Friday, August 22, 2008

Diageo (DEO) Dividend analysis

Diageo plc engages in producing, distilling, brewing, bottling, packaging, distributing, developing, and marketing spirits, beer, and wine worldwide.

Diageo is an international dividend achiever. It has been increasing its dividends for the past 10 consecutive years. From the end of 1997 up until August 2008 this dividend growth stock has delivered an annual average total return of 10.90 % to its shareholders. Diageo is the first international dividend company that I have analyzed in my pursuit of international exposure for my stock portfolio.



At the same time company has managed to deliver a 7.20% average annual increase in its EPS since 1998.

The ROE has increased from 29% in 1998 to 36% in 2007.

Annual dividend payments have increased over the past 10 years by an average of 8.10% each year, which is higher than the growth in EPS. An 8% growth in dividends translates into the dividend payment doubling almost every 9 years. DEO has indeed managed to double its annual dividend payment of $1.395 in 1999 last year (2007).

If we invested $100,000 in DEO on December 31, 1997 we would have bought 2892 shares. In April 1998 your semi-annual dividend income would have been $2406. If you kept reinvesting the dividends though instead of spending them, your semi-annual dividend income would have risen to $6582 in September 2007 and $4272 by June 2008. For a period of 10 years, your annual dividend income would have increased by 67%. If you reinvested it though, your annual dividend income would have increased by 129.60%.


The dividend payout has remained above 50% for the majority of our study period with the exception of 2006. A lower payout is always a plus, since it leaves room for consistent dividend growth minimizing the impact of short-term fluctuations in earnings.




I think that DEO is attractively valued with its low price/earnings multiple of 16 and above average yield at 3.60%. Even though the dividend payout is higher than the 50% I like the fact that it is has been steadily decreasing over the past decade.



I will keep looking for growing internationally based corporations which have increased their dividends and earnings consistently for at least five to ten years.

Disclosure: I do not own shares of DEO

Relevant Articles:

- Dividend Aristocrats List for 2009
- Dividend Aristocrats
- Best Dividends Stocks for the Long Run
- Best High Yield Dividend Stocks for 2009
- Best CD Rates

This article was written by Dividend Growth Investor. You may email questions or comments to me at dividendgrowthinvestor at gmail dot com.

10 comments:

  1. "The ROE has decreased from 29% in 1998 to 36% in 2007." I think you mean 'increased'. Also there is no yield listed when you mention it above the last chart.

    I really like their industry and brands but I have a feeling the stock is expensive. Also the yield is pretty low (2.8%) to have such a high pay out ratio in my mind.

    ReplyDelete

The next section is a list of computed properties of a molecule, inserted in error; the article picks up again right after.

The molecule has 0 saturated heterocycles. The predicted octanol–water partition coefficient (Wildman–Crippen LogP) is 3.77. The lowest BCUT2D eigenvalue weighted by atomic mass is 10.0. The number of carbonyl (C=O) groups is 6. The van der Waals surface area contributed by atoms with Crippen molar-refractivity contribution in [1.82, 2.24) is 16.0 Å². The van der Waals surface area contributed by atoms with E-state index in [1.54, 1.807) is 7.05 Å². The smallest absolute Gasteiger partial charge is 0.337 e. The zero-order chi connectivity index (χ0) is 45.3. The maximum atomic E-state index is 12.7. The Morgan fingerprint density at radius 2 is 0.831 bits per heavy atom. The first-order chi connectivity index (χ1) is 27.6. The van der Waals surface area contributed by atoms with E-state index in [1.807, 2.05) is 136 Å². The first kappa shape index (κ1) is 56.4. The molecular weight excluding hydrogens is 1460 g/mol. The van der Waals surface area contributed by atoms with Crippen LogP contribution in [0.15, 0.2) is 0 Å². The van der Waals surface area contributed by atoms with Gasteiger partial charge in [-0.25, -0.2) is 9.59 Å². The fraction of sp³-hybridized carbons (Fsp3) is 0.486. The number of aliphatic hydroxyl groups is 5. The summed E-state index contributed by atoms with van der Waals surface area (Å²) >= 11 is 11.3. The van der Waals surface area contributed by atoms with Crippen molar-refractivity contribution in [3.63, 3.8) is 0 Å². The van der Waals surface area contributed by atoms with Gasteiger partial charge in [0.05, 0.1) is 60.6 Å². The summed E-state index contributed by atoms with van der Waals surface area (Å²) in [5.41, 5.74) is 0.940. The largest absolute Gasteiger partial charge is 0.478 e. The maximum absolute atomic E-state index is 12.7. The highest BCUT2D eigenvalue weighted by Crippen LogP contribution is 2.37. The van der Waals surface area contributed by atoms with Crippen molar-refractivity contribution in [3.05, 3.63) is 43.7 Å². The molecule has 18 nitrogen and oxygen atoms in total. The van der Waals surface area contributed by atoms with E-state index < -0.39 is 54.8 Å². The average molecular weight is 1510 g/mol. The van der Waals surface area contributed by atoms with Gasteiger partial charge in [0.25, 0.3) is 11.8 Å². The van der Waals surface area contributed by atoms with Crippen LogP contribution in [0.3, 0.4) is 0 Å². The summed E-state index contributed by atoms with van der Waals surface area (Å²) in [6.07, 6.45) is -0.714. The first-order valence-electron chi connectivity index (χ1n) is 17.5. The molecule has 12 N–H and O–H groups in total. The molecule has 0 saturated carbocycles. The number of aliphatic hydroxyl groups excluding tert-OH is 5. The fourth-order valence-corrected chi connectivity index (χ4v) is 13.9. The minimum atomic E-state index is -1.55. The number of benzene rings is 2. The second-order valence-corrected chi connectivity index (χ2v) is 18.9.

2. MG,

    Thanks for pointing those ommissions out.

    I tend to like slow and steady stocks that pay a higher yield than S&P 500. The payout is not too rich at 60%. Foreign dividend stocks do provide currency exposure which could lead to a decrease in your dollar income even if your foreign company keeps increasing their dividends in local currency.

    ReplyDelete
  3. The yield is not 2.8%, it is about 3.6%.

    UK ADRs pay dividends twice a year at different rates: there is an interim dividend, and a final dividend. Globeinvestor and TDW get this wrong because they look at one payment and simply double it, but the correct yield is given by S&P.

    3.6% @ $74 US, and likely a raise at the end of August when they report.

    ReplyDelete
  4. I've also had my eye on DEO. Thanks for the write up

    ReplyDelete
  5. my mistake, I was reading it off of Google Finance...3.6 is much better than 2.8%

    ReplyDelete
  6. 3.6 is much better than 2.8, and DEO recently traded under $70, giving it a 4% yield. That was a deal. Jonnyrotten

    ReplyDelete
  7. I've been following DEO, my buy price is 68. Have you considered UN/UL for international exposure and a healthy dividend?

    ReplyDelete
  8. Thanks everyone for the feedback. I changed the current yield to over 3.60%.
    I am researching the dividend achievers right now but I will be happy to write an analysis of Unilever.

    ReplyDelete
  9. Hi,
    I'm a European dividend investor based in Amsterdam and I would like to suggest some other international dividend growth stocks to you that you could run an analysis on. Some may be more obvious than others. May personal favourites are:
    Sanofi-Aventis (Pharma, France)
    Novartis (Pharma, Switzerland)
    Nestle (Food, Switzerland)
    Unilver (Food, Netherlands / GB)
    Total (Energy, France)
    BP (Energy, GB)
    Michelin (Tires, France)
    Hermes International (Luxery goods, France)
    Richemont (Luxery goods, France)

    I'm looking forward to seeing more of your posts!

    Good investing,
    Jeroen

    ReplyDelete
  10. Jeroen,

    BP sounds like an interesting energy play to me. I will analyze it next Friday.

    Until then you can read my colleague's analysis from March at this site:
    http://www.dividends4life.com/2008/03/stock-analysis-bp-plc-bp.html

    ReplyDelete